F Project Gallery launches its first 2018 exhibition 'Trash and Treasure'

“We need art to really look at things.”

We are drawn to it by colour and texture and patterns. It is beautiful but it is garbage.

Kim Sargent-Wishart
Found: Former Warrnambool artist Kim Sargent-Wishart is encouraging the community to look at rubbish as an art form in her exhibition entitled 'Trash and Treasure' at F Project Gallery until March 11. Picture: Christine Ansorge

Found: Former Warrnambool artist Kim Sargent-Wishart is encouraging the community to look at rubbish as an art form in her exhibition entitled 'Trash and Treasure' at F Project Gallery until March 11. Picture: Christine Ansorge

These are the words from former Warrnambool artist Kim Sargent-Wishart who was setting up her latest exhibition at the F Project Gallery on Monday.

Her images have been collected in the past three years from parks and beaches surrounding Warrnambool.

“It’s all trash photographed where it was found,” she said. “I didn’t move anything.”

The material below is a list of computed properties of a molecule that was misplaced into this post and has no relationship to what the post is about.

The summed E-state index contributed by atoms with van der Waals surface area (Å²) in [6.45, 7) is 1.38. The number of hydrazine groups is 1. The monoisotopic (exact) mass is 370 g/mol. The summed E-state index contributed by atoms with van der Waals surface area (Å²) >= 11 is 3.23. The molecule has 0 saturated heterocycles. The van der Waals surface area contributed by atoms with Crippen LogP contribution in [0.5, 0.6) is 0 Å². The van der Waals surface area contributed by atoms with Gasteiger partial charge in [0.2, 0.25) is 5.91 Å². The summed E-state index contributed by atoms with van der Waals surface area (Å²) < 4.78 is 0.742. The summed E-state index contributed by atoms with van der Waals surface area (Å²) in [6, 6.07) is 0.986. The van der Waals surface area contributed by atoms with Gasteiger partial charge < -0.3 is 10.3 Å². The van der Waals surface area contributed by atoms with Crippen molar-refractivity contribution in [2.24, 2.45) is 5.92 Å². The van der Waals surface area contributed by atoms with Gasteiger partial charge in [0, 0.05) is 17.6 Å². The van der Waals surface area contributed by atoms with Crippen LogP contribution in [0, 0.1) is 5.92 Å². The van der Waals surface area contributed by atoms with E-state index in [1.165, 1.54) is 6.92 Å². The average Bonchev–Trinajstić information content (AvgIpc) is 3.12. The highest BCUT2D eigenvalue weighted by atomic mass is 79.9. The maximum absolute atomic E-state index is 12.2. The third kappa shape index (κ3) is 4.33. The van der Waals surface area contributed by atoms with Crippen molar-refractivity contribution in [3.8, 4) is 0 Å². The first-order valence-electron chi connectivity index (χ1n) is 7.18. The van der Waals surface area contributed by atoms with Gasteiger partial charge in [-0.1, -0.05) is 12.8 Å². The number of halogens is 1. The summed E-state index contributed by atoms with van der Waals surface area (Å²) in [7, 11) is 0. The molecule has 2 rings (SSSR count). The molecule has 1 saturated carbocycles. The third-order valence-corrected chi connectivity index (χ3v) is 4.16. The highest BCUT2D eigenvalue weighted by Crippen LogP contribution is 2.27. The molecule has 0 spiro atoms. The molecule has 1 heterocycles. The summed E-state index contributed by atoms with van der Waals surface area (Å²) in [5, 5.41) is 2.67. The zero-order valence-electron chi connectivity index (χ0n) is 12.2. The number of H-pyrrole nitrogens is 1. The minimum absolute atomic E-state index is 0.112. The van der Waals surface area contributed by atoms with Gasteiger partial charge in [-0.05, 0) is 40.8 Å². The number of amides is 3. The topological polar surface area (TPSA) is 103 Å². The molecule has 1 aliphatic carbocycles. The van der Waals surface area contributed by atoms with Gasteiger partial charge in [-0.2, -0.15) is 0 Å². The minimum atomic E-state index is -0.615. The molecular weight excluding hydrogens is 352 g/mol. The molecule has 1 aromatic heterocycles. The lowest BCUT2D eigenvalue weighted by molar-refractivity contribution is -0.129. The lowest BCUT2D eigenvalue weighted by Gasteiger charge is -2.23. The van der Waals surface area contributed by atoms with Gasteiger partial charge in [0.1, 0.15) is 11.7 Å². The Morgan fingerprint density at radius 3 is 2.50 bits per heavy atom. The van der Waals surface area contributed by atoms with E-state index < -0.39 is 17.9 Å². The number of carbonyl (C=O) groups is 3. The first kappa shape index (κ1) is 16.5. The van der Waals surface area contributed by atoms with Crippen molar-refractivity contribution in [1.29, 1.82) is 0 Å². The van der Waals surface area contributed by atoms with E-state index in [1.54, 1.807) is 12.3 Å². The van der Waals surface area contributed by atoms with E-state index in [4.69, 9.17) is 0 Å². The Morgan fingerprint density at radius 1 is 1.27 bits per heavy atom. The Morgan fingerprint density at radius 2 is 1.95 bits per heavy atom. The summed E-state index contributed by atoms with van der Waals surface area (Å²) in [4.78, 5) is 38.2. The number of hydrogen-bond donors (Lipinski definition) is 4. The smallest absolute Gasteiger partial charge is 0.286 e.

Ms Sargent-Wishart, who has been experimenting with photography since she was a child, said the exhibition was a chance to expose a problem we live with in our day-to-day lives.

“The title ‘Trash and Treasure’ for me captures the both/and quality of the trash,” she said. “That it is garbage and at the same time it’s beautiful.”

“I’ve tried to capture the aesthetic interest of each piece,” she said.

“I was drawn to each image because I liked the texture and the colour and the patterns that I found in the litter.”

Ms Sargent-Wishart said this form of observation comes from her studies in the contemplative form of photography referred to as Miksang.

“It is the practice of how you see things,” she said. “It highlights the richness that was there all along and we didn’t notice.”

Miksang is photography in which we the camera is used to express visual perceptions exactly as we experience them. Miksang means ‘Good Eye’ in Tibetan.

“It’s like the trash and treasure store, it depends on how you look at it,” Ms Sargent-Wishart said.

“I was originally taking the photos for myself but decided to have the show to highlight how littering and pollution is such a problem.

“We tend to overlook this stuff because we don’t see it, so part of the exhibition is to bring visibility to the trash we’ve made.”

Part of the irony the Bellarine resident said she discovered, was in the packaging itself.

“Some of the wrappers use the word ‘natural’,” she said.

“Whatever was inside would have been consumed in minutes but the packaging will last forever. 

“Even the message on the packaging is ironic, you see the image of the bins and the words ‘think twice’.”

Trash and Treasure, the things we leave behind will be at F Project Gallery from February 14 to March 11.

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